Red meat, he must have thought. Not raw fish. I'm Canadian.

My mother and I ate, talked, and enjoyed the evening. Paul interjected rarely, as if he thought of nothing but the bubbles in his beer breaking at the brink of the liquid. Then some random man, scruffy and untidy, came up to Paul and introduced himself. He was kind and strange; he snorted a lot between his sentences. He asked Paul if he could try one of his rolls.

“It looks so good,” he said. “I'm ­curious.”

Paul politely gave him two rolls ­instead of just one. The man thanked him, and offered him one of his own in return – the roll that I told Paul he had already tried many times before. Paul declined.

“My daughter says I've already tried that one.”

Everyone went back to eating. I sat there, motionless. Hanging in the air were these words: My daughter says I've already tried that one. My daughter. It was foreign to me, from another place or time. Yet the words filled every open space of my heart.

It became clear that Paul had feelings I had not discovered. I hadn't known until now that I had always been part of the thoughts passing through his head, mixing with his dreams of hockey and maple syrup. I was, in fact, an element in his life equation.

That night, I began to understand why he left Canada decades before I even existed. He was not the self-serving person I thought he was; cowardice had not made him venture across international borders at such a young age. Instead, passion had led him here.

Born an independent thinker, Paul dove into his passion for science, ­determined to find himself in deep solitude. His strength of will, he thought, was going to create him anew. But he was young when he first left home. Time passed, he grew up, and suddenly, he was not enough to keep himself company.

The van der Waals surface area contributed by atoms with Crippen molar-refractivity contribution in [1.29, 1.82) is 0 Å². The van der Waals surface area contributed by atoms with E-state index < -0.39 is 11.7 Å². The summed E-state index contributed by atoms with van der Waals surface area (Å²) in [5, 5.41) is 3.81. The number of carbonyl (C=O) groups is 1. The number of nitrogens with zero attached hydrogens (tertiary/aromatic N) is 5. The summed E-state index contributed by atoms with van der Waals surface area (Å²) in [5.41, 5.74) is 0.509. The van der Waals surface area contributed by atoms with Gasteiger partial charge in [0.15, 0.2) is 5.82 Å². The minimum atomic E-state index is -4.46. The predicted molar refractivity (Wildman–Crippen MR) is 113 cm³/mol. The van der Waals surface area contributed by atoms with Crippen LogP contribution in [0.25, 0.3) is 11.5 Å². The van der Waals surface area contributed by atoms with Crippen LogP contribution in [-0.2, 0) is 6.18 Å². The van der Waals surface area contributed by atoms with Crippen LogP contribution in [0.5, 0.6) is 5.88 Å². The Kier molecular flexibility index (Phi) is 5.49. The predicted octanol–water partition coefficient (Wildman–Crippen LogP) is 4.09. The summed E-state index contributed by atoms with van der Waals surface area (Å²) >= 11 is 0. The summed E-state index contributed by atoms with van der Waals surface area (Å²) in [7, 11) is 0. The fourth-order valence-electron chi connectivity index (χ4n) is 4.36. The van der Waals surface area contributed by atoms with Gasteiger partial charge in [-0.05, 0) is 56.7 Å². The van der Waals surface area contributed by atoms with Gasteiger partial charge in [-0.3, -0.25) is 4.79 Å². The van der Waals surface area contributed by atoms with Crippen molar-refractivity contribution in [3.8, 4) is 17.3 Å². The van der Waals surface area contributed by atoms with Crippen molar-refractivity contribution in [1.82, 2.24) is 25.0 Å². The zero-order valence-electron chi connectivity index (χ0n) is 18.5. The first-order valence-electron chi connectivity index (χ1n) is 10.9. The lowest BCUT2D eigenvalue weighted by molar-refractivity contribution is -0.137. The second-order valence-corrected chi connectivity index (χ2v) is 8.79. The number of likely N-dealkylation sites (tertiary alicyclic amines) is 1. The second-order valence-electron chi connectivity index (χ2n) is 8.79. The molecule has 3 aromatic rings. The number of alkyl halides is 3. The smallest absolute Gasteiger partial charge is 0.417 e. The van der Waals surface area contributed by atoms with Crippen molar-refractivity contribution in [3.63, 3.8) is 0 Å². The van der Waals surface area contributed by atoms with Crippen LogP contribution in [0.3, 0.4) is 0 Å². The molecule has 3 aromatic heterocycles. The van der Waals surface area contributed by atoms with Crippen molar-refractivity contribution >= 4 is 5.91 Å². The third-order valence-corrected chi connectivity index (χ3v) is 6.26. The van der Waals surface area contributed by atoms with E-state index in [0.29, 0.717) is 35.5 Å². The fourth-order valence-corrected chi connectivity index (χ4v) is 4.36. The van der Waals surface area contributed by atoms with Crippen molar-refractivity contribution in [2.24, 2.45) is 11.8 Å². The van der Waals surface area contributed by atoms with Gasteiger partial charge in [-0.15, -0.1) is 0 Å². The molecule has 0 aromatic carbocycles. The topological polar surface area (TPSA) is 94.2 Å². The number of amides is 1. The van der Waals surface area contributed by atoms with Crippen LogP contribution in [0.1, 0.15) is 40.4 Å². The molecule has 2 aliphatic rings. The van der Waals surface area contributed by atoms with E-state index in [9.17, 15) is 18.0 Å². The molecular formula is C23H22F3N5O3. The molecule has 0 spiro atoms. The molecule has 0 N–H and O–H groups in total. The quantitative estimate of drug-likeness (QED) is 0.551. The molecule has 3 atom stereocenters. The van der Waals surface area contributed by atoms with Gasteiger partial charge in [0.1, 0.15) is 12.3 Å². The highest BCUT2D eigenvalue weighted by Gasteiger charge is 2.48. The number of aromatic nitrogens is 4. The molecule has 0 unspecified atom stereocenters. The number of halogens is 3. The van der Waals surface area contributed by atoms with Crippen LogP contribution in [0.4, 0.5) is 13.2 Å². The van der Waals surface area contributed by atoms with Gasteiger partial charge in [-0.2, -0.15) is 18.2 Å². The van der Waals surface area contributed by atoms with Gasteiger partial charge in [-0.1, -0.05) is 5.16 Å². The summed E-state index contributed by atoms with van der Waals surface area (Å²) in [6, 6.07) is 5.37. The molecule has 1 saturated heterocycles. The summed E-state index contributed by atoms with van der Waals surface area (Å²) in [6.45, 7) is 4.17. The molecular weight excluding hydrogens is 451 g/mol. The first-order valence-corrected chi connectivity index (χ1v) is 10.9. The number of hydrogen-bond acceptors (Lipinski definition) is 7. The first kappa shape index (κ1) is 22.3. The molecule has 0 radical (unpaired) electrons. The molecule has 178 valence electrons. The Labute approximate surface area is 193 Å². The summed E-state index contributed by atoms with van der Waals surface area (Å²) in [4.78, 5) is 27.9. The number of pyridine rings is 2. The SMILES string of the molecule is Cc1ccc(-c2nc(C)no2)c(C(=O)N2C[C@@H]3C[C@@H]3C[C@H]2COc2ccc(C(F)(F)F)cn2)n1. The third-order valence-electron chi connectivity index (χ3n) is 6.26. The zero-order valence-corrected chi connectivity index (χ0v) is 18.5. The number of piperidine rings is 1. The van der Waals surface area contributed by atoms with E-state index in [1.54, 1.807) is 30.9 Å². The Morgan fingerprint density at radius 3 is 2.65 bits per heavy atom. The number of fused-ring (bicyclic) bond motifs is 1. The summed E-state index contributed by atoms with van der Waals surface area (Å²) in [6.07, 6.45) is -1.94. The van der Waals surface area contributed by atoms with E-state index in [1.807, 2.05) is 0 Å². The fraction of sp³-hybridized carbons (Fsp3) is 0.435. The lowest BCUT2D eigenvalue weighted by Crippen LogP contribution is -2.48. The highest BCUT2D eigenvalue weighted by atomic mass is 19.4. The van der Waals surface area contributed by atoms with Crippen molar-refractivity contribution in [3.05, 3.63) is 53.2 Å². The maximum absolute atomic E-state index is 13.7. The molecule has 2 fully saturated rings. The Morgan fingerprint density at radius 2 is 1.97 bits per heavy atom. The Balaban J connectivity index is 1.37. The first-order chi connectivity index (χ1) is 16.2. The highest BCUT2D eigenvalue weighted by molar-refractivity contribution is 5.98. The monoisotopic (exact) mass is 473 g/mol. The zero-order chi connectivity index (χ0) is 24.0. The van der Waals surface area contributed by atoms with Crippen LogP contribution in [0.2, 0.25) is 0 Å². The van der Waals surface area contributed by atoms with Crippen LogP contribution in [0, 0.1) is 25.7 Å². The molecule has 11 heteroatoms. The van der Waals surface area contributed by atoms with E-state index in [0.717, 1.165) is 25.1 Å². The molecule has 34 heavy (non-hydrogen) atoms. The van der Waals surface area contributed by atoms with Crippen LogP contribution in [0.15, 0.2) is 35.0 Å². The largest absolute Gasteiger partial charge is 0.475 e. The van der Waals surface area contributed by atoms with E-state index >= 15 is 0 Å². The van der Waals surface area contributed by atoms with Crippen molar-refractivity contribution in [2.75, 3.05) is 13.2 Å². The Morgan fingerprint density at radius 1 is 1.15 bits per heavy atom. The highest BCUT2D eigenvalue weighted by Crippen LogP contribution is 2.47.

Then he met my mother and fell in love. Eventually, my sister and I were a part of the equation. And suddenly, without mathematical or scientific ­explanation, he found purpose; he found his passion. That night, in the restaurant, with the constant ebb and flow of the crashing waves just meters beyond my seat, I realized Paul had left Canada years ago to find me.

It's a difficult concept to grasp, the idea of fate. I can't really say I believe in it every day of my life. But it's ­impossible to deny its existence. Every time I see Paul, I see the face of fate. Growing up in a world where your own mother can't stand to hear your father's last name is tough. Numberless years had slipped by as I desperately tried to understand why my parents couldn't be happy with each other. I questioned God's motives, and sometimes even questioned God's ­existence. But at that moment, when Paul so naturally called me his daughter, I realized why fate drew my parents apart. It was so I could find him. It was so I could love Paul, so I could show him the joy of family.

He's been a resourceful, hands-on type of guy for as long as I have known him. For as long as he lives, his spirit will always be free, unbound by material needs and excessive securities. He will always be happy, as long as he is in this seaside town; as long as he has my mother to hold; as long as I love him in return.

This work has been published in the Teen Ink monthly print magazine. This piece has been published in Teen Ink’s monthly print magazine.






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allieisababe said...
Jan. 12, 2010 at 6:29 pm
This is so good ally, i love you